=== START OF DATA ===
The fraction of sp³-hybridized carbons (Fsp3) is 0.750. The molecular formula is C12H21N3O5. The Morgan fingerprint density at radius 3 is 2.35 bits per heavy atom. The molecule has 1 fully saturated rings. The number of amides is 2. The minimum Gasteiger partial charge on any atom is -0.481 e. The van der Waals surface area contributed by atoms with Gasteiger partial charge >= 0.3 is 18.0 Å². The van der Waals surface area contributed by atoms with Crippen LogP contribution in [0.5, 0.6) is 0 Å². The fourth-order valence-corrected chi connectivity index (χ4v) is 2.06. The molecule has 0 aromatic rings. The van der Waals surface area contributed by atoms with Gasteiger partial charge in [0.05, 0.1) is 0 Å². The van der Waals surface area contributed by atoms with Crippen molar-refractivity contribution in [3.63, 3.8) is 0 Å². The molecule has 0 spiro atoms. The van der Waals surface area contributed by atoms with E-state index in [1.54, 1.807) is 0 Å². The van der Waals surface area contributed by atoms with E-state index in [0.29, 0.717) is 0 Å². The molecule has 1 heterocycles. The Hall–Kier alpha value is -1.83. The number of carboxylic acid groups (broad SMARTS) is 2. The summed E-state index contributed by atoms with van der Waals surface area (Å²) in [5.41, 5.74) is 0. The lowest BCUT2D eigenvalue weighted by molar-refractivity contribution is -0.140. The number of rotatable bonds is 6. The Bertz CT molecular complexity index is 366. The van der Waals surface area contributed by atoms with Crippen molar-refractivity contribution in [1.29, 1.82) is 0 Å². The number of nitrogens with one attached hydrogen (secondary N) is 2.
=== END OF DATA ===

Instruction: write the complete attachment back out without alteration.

The fraction of sp³-hybridized carbons (Fsp3) is 0.750. The molecular formula is C12H21N3O5. The Morgan fingerprint density at radius 3 is 2.35 bits per heavy atom. The molecule has 1 fully saturated rings. The number of amides is 2. The minimum Gasteiger partial charge on any atom is -0.481 e. The van der Waals surface area contributed by atoms with Gasteiger partial charge >= 0.3 is 18.0 Å². The van der Waals surface area contributed by atoms with Crippen LogP contribution in [0.5, 0.6) is 0 Å². The fourth-order valence-corrected chi connectivity index (χ4v) is 2.06. The molecule has 0 aromatic rings. The van der Waals surface area contributed by atoms with Gasteiger partial charge in [0.05, 0.1) is 0 Å². The van der Waals surface area contributed by atoms with Crippen molar-refractivity contribution in [3.63, 3.8) is 0 Å². The molecule has 0 spiro atoms. The van der Waals surface area contributed by atoms with E-state index in [1.54, 1.807) is 0 Å². The van der Waals surface area contributed by atoms with E-state index in [0.29, 0.717) is 0 Å². The molecule has 1 heterocycles. The Hall–Kier alpha value is -1.83. The number of carboxylic acid groups (broad SMARTS) is 2. The summed E-state index contributed by atoms with van der Waals surface area (Å²) in [5.41, 5.74) is 0. The lowest BCUT2D eigenvalue weighted by molar-refractivity contribution is -0.140. The number of rotatable bonds is 6. The Bertz CT molecular complexity index is 366. The van der Waals surface area contributed by atoms with Crippen molar-refractivity contribution in [1.29, 1.82) is 0 Å². The number of nitrogens with one attached hydrogen (secondary N) is 2.